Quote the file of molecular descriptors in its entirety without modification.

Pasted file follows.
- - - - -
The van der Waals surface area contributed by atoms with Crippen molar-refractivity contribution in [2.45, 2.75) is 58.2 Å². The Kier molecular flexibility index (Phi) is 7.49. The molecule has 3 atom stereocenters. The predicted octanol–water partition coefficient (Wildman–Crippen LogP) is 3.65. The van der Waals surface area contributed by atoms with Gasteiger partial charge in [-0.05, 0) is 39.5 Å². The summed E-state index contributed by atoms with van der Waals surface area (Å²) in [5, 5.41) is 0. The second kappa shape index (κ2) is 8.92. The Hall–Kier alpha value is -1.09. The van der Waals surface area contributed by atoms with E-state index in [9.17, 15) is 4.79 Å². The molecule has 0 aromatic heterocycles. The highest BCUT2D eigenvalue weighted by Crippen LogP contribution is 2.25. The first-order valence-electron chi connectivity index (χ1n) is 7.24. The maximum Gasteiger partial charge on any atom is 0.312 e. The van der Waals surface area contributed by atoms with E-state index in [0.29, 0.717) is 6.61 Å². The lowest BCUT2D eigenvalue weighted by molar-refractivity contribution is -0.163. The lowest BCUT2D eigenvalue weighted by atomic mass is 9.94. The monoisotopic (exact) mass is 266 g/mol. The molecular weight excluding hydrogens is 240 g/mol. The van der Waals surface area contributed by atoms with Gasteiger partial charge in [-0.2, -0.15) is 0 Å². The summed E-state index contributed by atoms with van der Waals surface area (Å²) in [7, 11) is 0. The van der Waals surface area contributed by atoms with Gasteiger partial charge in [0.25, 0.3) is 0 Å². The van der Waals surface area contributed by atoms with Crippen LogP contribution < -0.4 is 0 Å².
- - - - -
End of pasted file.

The van der Waals surface area contributed by atoms with Crippen molar-refractivity contribution in [2.45, 2.75) is 58.2 Å². The Kier molecular flexibility index (Phi) is 7.49. The molecule has 3 atom stereocenters. The predicted octanol–water partition coefficient (Wildman–Crippen LogP) is 3.65. The van der Waals surface area contributed by atoms with Gasteiger partial charge in [-0.05, 0) is 39.5 Å². The summed E-state index contributed by atoms with van der Waals surface area (Å²) in [5, 5.41) is 0. The second kappa shape index (κ2) is 8.92. The Hall–Kier alpha value is -1.09. The van der Waals surface area contributed by atoms with E-state index in [9.17, 15) is 4.79 Å². The molecule has 0 aromatic heterocycles. The highest BCUT2D eigenvalue weighted by Crippen LogP contribution is 2.25. The first-order valence-electron chi connectivity index (χ1n) is 7.24. The maximum Gasteiger partial charge on any atom is 0.312 e. The van der Waals surface area contributed by atoms with E-state index in [0.29, 0.717) is 6.61 Å². The lowest BCUT2D eigenvalue weighted by molar-refractivity contribution is -0.163. The lowest BCUT2D eigenvalue weighted by atomic mass is 9.94. The monoisotopic (exact) mass is 266 g/mol. The molecular weight excluding hydrogens is 240 g/mol. The van der Waals surface area contributed by atoms with Gasteiger partial charge in [-0.2, -0.15) is 0 Å². The summed E-state index contributed by atoms with van der Waals surface area (Å²) in [7, 11) is 0. The van der Waals surface area contributed by atoms with Gasteiger partial charge in [0.25, 0.3) is 0 Å². The van der Waals surface area contributed by atoms with Crippen LogP contribution < -0.4 is 0 Å².